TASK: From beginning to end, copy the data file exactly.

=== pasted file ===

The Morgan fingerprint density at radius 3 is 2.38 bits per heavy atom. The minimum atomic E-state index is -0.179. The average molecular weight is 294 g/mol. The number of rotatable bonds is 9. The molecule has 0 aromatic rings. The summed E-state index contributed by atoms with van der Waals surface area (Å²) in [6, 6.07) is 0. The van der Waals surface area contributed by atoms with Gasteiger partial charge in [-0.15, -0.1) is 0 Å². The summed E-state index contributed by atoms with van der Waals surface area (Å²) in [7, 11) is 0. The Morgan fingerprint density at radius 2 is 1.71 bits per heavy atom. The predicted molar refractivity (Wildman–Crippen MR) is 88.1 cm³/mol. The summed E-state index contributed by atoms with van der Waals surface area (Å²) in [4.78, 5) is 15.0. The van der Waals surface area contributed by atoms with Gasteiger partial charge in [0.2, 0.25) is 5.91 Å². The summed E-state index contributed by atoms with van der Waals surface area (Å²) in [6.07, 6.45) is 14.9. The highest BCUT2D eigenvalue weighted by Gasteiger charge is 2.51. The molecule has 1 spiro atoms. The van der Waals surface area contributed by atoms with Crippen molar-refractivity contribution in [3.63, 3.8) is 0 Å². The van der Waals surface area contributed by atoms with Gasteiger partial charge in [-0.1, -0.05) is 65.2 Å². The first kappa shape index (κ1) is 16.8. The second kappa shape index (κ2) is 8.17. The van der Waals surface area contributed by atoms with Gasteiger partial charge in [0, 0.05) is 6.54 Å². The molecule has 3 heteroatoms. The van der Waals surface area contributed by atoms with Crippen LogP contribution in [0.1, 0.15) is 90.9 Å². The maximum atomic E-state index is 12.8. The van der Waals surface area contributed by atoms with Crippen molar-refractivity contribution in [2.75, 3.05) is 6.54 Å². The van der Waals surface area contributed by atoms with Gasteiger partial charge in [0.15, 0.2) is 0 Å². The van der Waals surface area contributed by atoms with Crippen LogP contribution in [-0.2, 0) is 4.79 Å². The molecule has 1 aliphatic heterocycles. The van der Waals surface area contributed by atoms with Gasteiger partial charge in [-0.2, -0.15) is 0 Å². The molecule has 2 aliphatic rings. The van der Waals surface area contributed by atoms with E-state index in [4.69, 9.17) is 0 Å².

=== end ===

The Morgan fingerprint density at radius 3 is 2.38 bits per heavy atom. The minimum atomic E-state index is -0.179. The average molecular weight is 294 g/mol. The number of rotatable bonds is 9. The molecule has 0 aromatic rings. The summed E-state index contributed by atoms with van der Waals surface area (Å²) in [6, 6.07) is 0. The van der Waals surface area contributed by atoms with Gasteiger partial charge in [-0.15, -0.1) is 0 Å². The summed E-state index contributed by atoms with van der Waals surface area (Å²) in [7, 11) is 0. The Morgan fingerprint density at radius 2 is 1.71 bits per heavy atom. The predicted molar refractivity (Wildman–Crippen MR) is 88.1 cm³/mol. The summed E-state index contributed by atoms with van der Waals surface area (Å²) in [4.78, 5) is 15.0. The van der Waals surface area contributed by atoms with Gasteiger partial charge in [0.2, 0.25) is 5.91 Å². The summed E-state index contributed by atoms with van der Waals surface area (Å²) in [6.07, 6.45) is 14.9. The highest BCUT2D eigenvalue weighted by Gasteiger charge is 2.51. The molecule has 1 spiro atoms. The van der Waals surface area contributed by atoms with Crippen molar-refractivity contribution in [3.63, 3.8) is 0 Å². The van der Waals surface area contributed by atoms with Gasteiger partial charge in [-0.1, -0.05) is 65.2 Å². The first kappa shape index (κ1) is 16.8. The second kappa shape index (κ2) is 8.17. The van der Waals surface area contributed by atoms with Gasteiger partial charge in [0, 0.05) is 6.54 Å². The molecule has 3 heteroatoms. The van der Waals surface area contributed by atoms with Crippen LogP contribution in [0.1, 0.15) is 90.9 Å². The maximum atomic E-state index is 12.8. The van der Waals surface area contributed by atoms with Crippen molar-refractivity contribution in [2.75, 3.05) is 6.54 Å². The van der Waals surface area contributed by atoms with Gasteiger partial charge in [0.15, 0.2) is 0 Å². The van der Waals surface area contributed by atoms with Crippen LogP contribution in [-0.2, 0) is 4.79 Å². The molecule has 1 aliphatic heterocycles. The van der Waals surface area contributed by atoms with Gasteiger partial charge in [-0.2, -0.15) is 0 Å². The molecule has 2 aliphatic rings. The van der Waals surface area contributed by atoms with E-state index in [4.69, 9.17) is 0 Å².